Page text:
Shabd Simon-Alexander: Seasonless and Artful Eco-Fashion (Photos)


Shabd Simon-Alexander spring 2010.

We first spotted the artful designs of Shabd Simon-Alexander on eco-fashion site Beklina. It was love at first sight. Shabd approaches fashion design as if it where art; She draws from a minimalist aesthetic and incorporates the folk costume tradition (of beginning one dress with the remnants from the last). For fall 2010, she imagines "seasonless shapes" in a "bright, reflective, washed-out winter palette."

In a little Q & A over e-mail, we ask Shabd more about her inspiration for fall (think mountains, and rocks, and skysrapers, oh my!), more on her locally hand-made and -dyed process, and look at beautiful photos from her upcoming collection (and a few favorites from spring, too), after the jump:For photos, keep scrolling.

TH: According to your website, you began doing your own hand dying to create fabrics that could "interact playfully with the rigidity of manufactured prints." Can you tell us what fabrics you use and where they are sourced from?

Shabd Simon-Alexander: The silks and wools for my fall collection are from my favorite garment district shops; I love that you can have a long-term relationship with the people you're buying from. The basics are bought pre-made and then dyed; I buy them from companies who work ethically, and I use organics whenever possible.


Shabd Simon-Alexander spring 2010.

"It's important to wear natural breathable fabrics with a history like silk, cotton, wool, and linen."

S S-A: What's most important to me is wearing natural fibers; I really respect designers who are sourcing interesting eco-friendly recycled blends, but for my own body it's important to wear natural breathable fabrics with a history like silk, cotton, wool, linen, etc.


Shabd Simon-Alexander spring 2010.
TH: You hand dye your fabrics. What kind of dyes to you use?

S S-A: I use professional, fade-resistant Procion fiber reactive dyes. When I first started out I was interested in natural dyes as well, but the chemicals needed to make natural dyes as stay-fast as Procion dyes are often outweighs the "natural" aspect of them. In the end the Procion dyes are great; They form a bond with the fibers themselves, and you don't have to worry about the chemicals leaching into the watersystem or into your skin.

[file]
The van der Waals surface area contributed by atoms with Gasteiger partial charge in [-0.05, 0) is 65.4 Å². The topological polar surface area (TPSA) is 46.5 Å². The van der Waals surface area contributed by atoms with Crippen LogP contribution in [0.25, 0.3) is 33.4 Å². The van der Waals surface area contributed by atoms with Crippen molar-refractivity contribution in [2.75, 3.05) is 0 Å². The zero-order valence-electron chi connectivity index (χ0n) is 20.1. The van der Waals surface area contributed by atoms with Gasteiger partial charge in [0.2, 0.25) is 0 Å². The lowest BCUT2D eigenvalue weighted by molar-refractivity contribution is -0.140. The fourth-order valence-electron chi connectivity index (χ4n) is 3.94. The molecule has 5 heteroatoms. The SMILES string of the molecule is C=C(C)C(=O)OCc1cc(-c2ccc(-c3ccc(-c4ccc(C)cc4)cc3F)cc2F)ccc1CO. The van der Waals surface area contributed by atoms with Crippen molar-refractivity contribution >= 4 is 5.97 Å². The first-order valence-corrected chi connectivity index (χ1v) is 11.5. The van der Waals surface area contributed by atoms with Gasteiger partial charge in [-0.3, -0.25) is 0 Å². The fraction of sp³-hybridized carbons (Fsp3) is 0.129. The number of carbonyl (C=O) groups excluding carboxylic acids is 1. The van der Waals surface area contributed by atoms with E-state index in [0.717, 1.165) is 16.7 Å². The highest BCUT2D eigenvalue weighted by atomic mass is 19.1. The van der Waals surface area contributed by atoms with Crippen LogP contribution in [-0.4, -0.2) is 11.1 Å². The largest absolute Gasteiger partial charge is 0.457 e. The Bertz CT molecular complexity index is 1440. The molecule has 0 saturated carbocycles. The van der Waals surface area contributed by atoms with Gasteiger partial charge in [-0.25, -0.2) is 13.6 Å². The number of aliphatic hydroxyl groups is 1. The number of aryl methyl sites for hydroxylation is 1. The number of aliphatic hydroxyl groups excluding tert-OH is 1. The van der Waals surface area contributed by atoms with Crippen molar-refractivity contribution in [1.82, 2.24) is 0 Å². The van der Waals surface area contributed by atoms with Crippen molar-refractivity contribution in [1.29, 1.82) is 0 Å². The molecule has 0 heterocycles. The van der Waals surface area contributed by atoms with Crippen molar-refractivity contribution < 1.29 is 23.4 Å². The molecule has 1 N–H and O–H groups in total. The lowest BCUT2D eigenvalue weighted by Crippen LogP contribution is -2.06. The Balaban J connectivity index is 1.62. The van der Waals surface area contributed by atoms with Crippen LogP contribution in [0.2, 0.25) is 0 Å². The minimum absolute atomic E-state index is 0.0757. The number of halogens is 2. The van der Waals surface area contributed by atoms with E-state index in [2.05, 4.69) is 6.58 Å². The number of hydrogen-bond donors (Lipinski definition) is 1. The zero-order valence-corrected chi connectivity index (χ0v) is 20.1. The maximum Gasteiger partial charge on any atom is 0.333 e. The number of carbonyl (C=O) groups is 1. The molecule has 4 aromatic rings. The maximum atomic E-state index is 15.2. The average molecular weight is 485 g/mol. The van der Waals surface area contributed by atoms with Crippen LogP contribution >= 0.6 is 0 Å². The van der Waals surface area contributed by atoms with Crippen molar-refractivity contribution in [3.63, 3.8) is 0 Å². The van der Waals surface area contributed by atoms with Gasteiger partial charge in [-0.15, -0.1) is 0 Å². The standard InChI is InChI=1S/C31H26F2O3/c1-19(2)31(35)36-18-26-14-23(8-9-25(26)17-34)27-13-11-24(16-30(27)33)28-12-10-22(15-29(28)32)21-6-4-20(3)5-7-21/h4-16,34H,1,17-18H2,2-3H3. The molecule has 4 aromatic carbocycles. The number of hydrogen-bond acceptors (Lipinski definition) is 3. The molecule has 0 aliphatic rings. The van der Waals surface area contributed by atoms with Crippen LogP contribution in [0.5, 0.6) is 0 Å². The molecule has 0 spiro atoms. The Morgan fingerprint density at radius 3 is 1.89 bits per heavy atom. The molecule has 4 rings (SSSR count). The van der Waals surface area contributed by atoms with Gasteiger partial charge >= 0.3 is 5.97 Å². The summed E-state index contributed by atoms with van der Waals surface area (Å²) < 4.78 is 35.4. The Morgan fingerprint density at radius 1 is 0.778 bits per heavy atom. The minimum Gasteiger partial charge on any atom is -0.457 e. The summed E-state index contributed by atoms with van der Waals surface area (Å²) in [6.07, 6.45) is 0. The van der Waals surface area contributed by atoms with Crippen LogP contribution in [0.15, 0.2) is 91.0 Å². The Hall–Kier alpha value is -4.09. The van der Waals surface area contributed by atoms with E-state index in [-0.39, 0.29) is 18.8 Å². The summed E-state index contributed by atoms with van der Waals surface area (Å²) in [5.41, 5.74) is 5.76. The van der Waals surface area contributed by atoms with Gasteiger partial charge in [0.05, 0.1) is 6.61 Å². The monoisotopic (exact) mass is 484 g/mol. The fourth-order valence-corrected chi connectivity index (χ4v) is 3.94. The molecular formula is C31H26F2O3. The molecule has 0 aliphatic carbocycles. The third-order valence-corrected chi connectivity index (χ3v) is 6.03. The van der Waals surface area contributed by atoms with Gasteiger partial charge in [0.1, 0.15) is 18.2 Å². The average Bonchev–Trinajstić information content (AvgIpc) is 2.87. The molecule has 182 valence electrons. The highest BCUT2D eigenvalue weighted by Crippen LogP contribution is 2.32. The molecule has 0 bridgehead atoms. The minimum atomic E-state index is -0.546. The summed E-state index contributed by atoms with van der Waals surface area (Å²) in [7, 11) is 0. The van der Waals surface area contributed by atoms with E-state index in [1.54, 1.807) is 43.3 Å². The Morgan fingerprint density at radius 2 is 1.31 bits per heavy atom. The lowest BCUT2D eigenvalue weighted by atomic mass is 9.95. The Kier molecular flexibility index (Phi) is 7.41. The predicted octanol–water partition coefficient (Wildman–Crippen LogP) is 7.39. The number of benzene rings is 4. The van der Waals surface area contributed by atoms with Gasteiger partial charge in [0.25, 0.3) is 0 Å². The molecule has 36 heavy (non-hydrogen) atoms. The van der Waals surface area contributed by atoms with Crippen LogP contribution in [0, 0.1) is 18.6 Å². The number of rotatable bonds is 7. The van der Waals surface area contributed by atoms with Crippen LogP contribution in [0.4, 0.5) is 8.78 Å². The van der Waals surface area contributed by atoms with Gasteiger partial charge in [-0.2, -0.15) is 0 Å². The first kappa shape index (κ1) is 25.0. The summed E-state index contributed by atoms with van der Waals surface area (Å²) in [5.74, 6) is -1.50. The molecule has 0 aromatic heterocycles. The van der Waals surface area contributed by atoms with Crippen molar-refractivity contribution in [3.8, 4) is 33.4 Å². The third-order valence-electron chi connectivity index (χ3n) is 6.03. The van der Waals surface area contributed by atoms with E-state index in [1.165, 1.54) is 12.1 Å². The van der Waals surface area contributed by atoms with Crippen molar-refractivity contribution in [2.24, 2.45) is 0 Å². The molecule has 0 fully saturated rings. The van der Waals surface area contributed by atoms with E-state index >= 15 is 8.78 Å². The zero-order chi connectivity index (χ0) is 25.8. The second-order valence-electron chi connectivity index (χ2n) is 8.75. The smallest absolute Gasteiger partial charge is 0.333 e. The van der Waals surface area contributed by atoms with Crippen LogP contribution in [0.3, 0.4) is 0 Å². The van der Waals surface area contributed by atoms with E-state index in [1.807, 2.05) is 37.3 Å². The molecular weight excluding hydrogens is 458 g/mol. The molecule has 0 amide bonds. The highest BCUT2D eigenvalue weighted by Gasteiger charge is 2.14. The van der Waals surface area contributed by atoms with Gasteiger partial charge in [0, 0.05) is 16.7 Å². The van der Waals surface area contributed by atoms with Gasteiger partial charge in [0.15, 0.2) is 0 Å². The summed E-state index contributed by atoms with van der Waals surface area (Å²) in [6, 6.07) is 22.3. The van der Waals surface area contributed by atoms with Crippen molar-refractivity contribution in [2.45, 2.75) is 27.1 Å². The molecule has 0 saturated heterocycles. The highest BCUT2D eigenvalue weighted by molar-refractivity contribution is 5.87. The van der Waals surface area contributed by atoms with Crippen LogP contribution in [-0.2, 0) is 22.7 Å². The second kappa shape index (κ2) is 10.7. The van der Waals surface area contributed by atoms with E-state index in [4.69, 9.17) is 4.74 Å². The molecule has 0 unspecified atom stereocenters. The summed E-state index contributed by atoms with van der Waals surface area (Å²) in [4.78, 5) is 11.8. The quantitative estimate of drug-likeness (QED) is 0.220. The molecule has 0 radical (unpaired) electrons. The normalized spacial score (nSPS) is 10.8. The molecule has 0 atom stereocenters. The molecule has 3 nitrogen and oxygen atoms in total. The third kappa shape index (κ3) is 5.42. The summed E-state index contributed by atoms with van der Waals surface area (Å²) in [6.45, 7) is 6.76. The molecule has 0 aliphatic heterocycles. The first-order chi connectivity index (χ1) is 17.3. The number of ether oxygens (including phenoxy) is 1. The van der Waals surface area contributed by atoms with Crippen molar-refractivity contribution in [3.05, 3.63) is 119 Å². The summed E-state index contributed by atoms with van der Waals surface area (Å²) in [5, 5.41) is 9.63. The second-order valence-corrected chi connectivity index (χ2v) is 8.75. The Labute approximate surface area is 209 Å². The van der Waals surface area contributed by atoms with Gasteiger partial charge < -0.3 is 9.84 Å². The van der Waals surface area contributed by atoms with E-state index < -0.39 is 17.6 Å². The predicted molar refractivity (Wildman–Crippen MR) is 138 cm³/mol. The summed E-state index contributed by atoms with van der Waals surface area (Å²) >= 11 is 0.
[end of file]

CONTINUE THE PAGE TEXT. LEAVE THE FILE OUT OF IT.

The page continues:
Shabd Simon-Alexander fall 2010.
TH: Is your collection entirely hand made in New York?

S S-A: My main collection is made in my Brooklyn, NY studio, or by a small and wonderful production house in the Garment District. All of the dyeing is done by hand in my Brooklyn studio. The basics, as I said, are bought pre-made; Some of them are made in the US, and others are ethically-made in Peru, Thailand, and China.


Shabd Simon-Alexander fall 2010.
TH: And now on to our favorite question: What was the inspiration for the artful prints and shapes for the fall 2010 collection?

S S-A: Mountains and skyscrapers; metal, rock, and glass; These were the basic ideas in the back of my mind, but to be honest, sometimes I'm not even sure which came first, the clothes or the inspiration...I'm inspired by craft, and I really wanted to take my dyeing to a new level, so I began working loosely with Shibori techniques [dyeing cloth with a pattern by binding, stitching, folding, twisting].


Shabd Simon-Alexander fall 2010.
TH: Can you speak to any other environmentally conscience aspects to your collection that we may have missed?

S S-A: I didn't start my line with a goal or manifesto to be environmentally friendly, but it's the way I was raised and the way I live my life, so it's important to me that I run my company and my studio like that as well. for years I used deadstock or re-purposed fabrics. Now, I buy everything new for consistency and quantity needs. But I am continually working to evolve the collection to include environmentally-friendly fabrics.

It's very important for me to be socially- and historically-conscious as well: I want to know where and how my clothes are made, and I want to know that they have a history behind them.


Shabd Simon-Alexander fall 2010.

Shabd Simon-Alexander fall 2010.
All images courtesy of Shabd Simon-Alexander.

Prices range from $88, for leggings and tees, to $400-500 for hand dyed silk dresses. The complete collection will be available online at Shab's shop in fall 2010 and in boutiques across the US.

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Tags: Green Fashion

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